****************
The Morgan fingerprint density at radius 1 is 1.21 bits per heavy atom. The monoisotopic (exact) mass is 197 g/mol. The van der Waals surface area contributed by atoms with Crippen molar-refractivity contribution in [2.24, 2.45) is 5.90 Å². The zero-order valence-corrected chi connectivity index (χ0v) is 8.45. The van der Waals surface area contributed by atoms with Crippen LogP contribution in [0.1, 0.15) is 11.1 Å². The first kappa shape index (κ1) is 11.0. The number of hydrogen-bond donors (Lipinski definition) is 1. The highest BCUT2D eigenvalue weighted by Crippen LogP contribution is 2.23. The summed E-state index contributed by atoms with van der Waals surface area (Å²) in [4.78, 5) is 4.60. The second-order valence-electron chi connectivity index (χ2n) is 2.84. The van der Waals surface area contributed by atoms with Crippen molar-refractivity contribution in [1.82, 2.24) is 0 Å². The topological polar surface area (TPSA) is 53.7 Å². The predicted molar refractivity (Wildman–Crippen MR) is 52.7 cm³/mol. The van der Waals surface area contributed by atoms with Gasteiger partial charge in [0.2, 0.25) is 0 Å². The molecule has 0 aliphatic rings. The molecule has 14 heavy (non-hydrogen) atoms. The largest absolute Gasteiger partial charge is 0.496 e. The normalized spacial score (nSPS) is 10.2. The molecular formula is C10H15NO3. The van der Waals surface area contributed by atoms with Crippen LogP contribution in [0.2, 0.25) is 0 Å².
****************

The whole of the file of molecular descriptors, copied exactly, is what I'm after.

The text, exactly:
The Morgan fingerprint density at radius 1 is 1.21 bits per heavy atom. The monoisotopic (exact) mass is 197 g/mol. The van der Waals surface area contributed by atoms with Crippen molar-refractivity contribution in [2.24, 2.45) is 5.90 Å². The zero-order valence-corrected chi connectivity index (χ0v) is 8.45. The van der Waals surface area contributed by atoms with Crippen LogP contribution in [0.1, 0.15) is 11.1 Å². The first kappa shape index (κ1) is 11.0. The number of hydrogen-bond donors (Lipinski definition) is 1. The highest BCUT2D eigenvalue weighted by Crippen LogP contribution is 2.23. The summed E-state index contributed by atoms with van der Waals surface area (Å²) in [4.78, 5) is 4.60. The second-order valence-electron chi connectivity index (χ2n) is 2.84. The van der Waals surface area contributed by atoms with Crippen molar-refractivity contribution in [1.82, 2.24) is 0 Å². The topological polar surface area (TPSA) is 53.7 Å². The predicted molar refractivity (Wildman–Crippen MR) is 52.7 cm³/mol. The van der Waals surface area contributed by atoms with Gasteiger partial charge in [0.2, 0.25) is 0 Å². The molecule has 0 aliphatic rings. The molecule has 14 heavy (non-hydrogen) atoms. The largest absolute Gasteiger partial charge is 0.496 e. The normalized spacial score (nSPS) is 10.2. The molecular formula is C10H15NO3. The van der Waals surface area contributed by atoms with Crippen LogP contribution in [0.2, 0.25) is 0 Å².